OTPIC Officially Retired

As of December 2, 2005, the Online Training Program on Intractable Conflict (OTPIC) has been officially retired, and is no longer open to new registrations.

The successor to OTPIC is a course called Dealing Constructively with Intractable Conflicts (DCIC). The new curriculum is built around one of our major projects, Beyond Intractability, and offers a much more extensive and informative set of learning materials than that available through OTPIC.

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International Online Training Program On Intractable Conflict

Conflict Research Consortium, University of Colorado, USA

Disempowerment Problem / Tyranny of the Powerful

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Conflicts are resolved in ways which favor the most powerful. Here power is determined by what people have to trade, what types of force they are able to use, and the degree to which their goals are viewed as legitimate. There are, unfortunately, cases in which unjustly treated groups may lack the power that they need to correct the situation. They may not have items to trade in exchange relationships and they may not have the ability to force others to address their grievances. They may also lack legitimacy because they belong to minority groups which are discriminated against by the larger society. This is especially likely to occur in cases where the parties have competing and contradictory moral beliefs and the minority group refuses to recognize the wisdom of the majority's moral principles. The result may be that there is no short-term remedy for the injustice is being suffered by these groups.

In some cases such power differences are appropriate and just. For example, governments, police and military forces in broadly supported, democratic political systems should be more powerful than small paramilitary hate groups that are focused on a racist agenda. People who are trying to assemble a broad-based coalition that advances the interests of all citizens should be more powerful than those who are pursuing narrow, selfish, and greedy objectives.

Unfortunately, sometimes the distribution of power favors narrow selfish interests, at the expense of the interests of the broader society. In these cases individuals, small groups, or even small communities are subjected to overwhelming and often physical force which they are powerless to resist, yet which is being used to pursue  objectives which would be deemed by the outside world to be illegitimate and unjust. In the most extreme cases, this involves individuals who are subjected to imprisonment, torture, "disappearance," or killing for political reasons.  This kind of  persecution is often associated with the persecution of racial and ethnic groups.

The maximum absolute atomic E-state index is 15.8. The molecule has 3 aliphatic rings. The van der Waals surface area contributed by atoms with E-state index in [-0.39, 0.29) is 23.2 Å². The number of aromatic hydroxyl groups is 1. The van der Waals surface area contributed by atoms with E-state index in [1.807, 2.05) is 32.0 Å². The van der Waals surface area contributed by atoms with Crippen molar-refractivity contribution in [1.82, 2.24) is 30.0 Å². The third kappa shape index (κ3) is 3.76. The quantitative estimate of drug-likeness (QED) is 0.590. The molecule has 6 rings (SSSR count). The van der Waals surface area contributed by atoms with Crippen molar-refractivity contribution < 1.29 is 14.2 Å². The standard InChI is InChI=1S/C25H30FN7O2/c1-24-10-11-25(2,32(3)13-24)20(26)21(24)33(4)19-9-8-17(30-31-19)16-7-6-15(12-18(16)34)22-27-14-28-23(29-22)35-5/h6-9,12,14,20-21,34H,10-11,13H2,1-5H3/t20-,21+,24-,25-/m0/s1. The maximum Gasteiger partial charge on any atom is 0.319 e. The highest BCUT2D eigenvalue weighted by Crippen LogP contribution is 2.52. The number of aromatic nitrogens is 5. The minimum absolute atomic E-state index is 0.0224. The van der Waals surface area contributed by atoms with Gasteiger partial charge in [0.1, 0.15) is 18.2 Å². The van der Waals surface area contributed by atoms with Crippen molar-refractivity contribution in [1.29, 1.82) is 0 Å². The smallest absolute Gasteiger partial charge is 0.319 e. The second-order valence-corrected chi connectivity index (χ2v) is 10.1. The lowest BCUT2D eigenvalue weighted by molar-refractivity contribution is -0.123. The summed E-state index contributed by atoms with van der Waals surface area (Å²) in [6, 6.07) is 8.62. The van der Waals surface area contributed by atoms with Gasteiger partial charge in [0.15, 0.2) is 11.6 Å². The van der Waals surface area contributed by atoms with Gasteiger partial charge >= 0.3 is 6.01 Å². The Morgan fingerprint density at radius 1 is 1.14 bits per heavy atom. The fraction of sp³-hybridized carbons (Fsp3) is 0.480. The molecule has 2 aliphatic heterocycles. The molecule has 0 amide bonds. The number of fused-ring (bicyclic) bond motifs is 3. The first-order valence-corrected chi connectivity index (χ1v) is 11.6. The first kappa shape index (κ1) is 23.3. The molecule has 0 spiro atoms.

In these cases, victims are likely to feel that they do not have an effective strategy for defending their interests and resisting injustice. As a result, they give up and   decide to accept the injustice. They may also abandon nonviolent approaches in the belief that violent resistance offers their only hope. The result may be a series of highly destructive confrontations in which the disempowered parties make little progress in protecting their interests or rights.

What makes this outcome so tragic is that the parties often do have viable options for defending their rights, even in seemingly hopeless situations. In general these options require the parties to frame the conflict in terms of the collective pursuit of universal principles of justice which all sides have a stake in supporting. (Purely selfish appeals are much less likely to be successful.)  In addition, while there is, unfortunately, no quick and easy strategy for correcting the "tyranny of the powerful" problem, over the long-term, the key is to find some way for less powerful parties to build their power base. This tends to involve empowerment, coalition building, collective security, legitimacy building (see treatments below).

Links to Examples:

Steven McIntosh -- Sanctions
This article argues that sanctions tend to be less effective against autocratic regimes because the leaders are able to divert the effects away from themselves onto their relatively powerless population.

Links to Possible Treatments for this Problem:


Long Term Struggle

Collective Security

Non-Violent Struggle

Human and Civil Rights Organizations

Coalition Building

Links to Related Problems:

Human Rights/War Crime Problem

Illegitimate Uses of Force

Copyright 1998 Conflict Research Consortium  -- Contact: crc@colorado.edu